The Guns Of August: The Outbreak Of World War I; Barbara W. Tuchman's Great War Series

Paperback | March 8, 1994

byBarbara W. Tuchman

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Selected by the Modern Library as one of the 100 best nonfiction books of all time

The Proud Tower, the Pulitzer Prize–winning The Guns of August, and The Zimmerman Telegram comprise Barbara W. Tuchman’s classic histories of the First World War era

In this landmark, Pulitzer Prize–winning account, renowned historian Barbara W. Tuchman re-creates the first month of World War I: thirty days in the summer of 1914 that determined the course of the conflict, the century, and ultimately our present world. Beginning with the funeral of Edward VII, Tuchman traces each step that led to the inevitable clash. And inevitable it was, with all sides plotting their war for a generation. Dizzyingly comprehensive and spectacularly portrayed with her famous talent for evoking the characters of the war’s key players, Tuchman’s magnum opus is a classic for the ages.
 
Praise for The Guns of August
 
“A brilliant piece of military history which proves up to the hilt the force of Winston Churchill’s statement that the first month of World War I was ‘a drama never surpassed.’”Newsweek
 
“More dramatic than fiction . . . a magnificent narrative—beautifully organized, elegantly phrased, skillfully paced and sustained.”Chicago Tribune
 
“A fine demonstration that with sufficient art rather specialized history can be raised to the level of literature.”The New York Times
 
“[The Guns of August] has a vitality that transcends its narrative virtues, which are considerable, and its feel for characterizations, which is excellent.”The Wall Street Journal

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From Our Editors

A definitive Pulitzer Prize-winning recreation of the powderkeg that was Europe during the crucial first thirty days of World War I traces the actions of statesmen and patriots alike in Berlin, London, St. Petersburg, and Paris. Reprint. NYT.

From the Publisher

Selected by the Modern Library as one of the 100 best nonfiction books of all timeThe Proud Tower, the Pulitzer Prize–winning The Guns of August, and The Zimmerman Telegram comprise Barbara W. Tuchman’s classic histories of the First World War eraIn this landmark, Pulitzer Prize–winning account, renowned historian Barbara W. Tuchman re-creates the first month of World War I: thirty days in the sum...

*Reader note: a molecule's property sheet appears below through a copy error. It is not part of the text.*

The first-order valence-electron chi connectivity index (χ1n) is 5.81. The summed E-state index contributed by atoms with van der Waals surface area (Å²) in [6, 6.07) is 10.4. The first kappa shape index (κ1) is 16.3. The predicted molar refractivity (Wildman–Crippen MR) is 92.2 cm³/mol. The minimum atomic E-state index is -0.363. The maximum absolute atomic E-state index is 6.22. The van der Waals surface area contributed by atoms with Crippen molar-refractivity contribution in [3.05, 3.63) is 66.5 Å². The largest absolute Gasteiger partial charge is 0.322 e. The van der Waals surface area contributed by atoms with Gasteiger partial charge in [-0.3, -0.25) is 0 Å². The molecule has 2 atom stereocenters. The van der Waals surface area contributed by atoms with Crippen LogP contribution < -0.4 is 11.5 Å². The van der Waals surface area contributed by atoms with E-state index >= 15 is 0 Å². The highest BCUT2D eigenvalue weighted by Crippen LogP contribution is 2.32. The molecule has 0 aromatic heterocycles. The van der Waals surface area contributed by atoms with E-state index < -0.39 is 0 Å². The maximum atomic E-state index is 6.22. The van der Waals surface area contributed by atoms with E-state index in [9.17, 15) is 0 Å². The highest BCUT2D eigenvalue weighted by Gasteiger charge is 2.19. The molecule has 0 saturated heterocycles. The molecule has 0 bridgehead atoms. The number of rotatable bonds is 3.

From the Jacket

"More dramtatic than fiction...THE GUNS OF AUGUST is a magnificent narrative--beautifully organized, elegantly phrased, skillfully paced and sustained....The product of painstaking and sophisticated research."CHICAGO TRIBUNEHistorian and Pulitzer Prize-winning author Barbara Tuchman has brought to life again the people and events that led up to Worl War I. With attention to fascinating detail, and...

Barbara W. Tuchman (1912–1989) achieved prominence as a historian with The Zimmermann Telegram and international fame with The Guns of August—a huge bestseller and winner of the Pulitzer Prize. Her other works include Bible and Sword, The Proud Tower, Stilwell and the American Experience in China (for which Tuchman was awarded a second Pulitzer Prize), Notes from China, A Distant Mirror, Practicing History, The March...

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The Proud Tower: A Portrait Of The World Before The War, 1890-1914; Barbara W. Tuchman's Great War…
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Format:PaperbackDimensions:608 pages, 8.23 × 5.45 × 1.27 inPublished:March 8, 1994Publisher:Random House Publishing Group

The following ISBNs are associated with this title:

ISBN - 10:034538623X

ISBN - 13:9780345386236

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Reviews

Rated 5 out of 5 by from The great war I began with few reservations and prejudices not only because the author was a woman but also was not a scholar. Surprisingly I was better at conjuring the battlefields, position of the armies. Tuchman also perfectly conveys the military and political figures. It's a great book about the great war.
Date published: 2014-11-11
Rated 5 out of 5 by from Dr. An excellent read and very timely considering that it was published in 1962. An excellent read and very timely. Who could believe there was so much action in the first month of a war that lasted for more than 50 months
Date published: 2014-09-15
Rated 5 out of 5 by from Magnificent I excuse my 'puny' review in light of what others have said. My review is of the paperback version, DON'T buy it. The maps are virtually useless with this type of binding. Go for a hardcover.!
Date published: 2014-09-01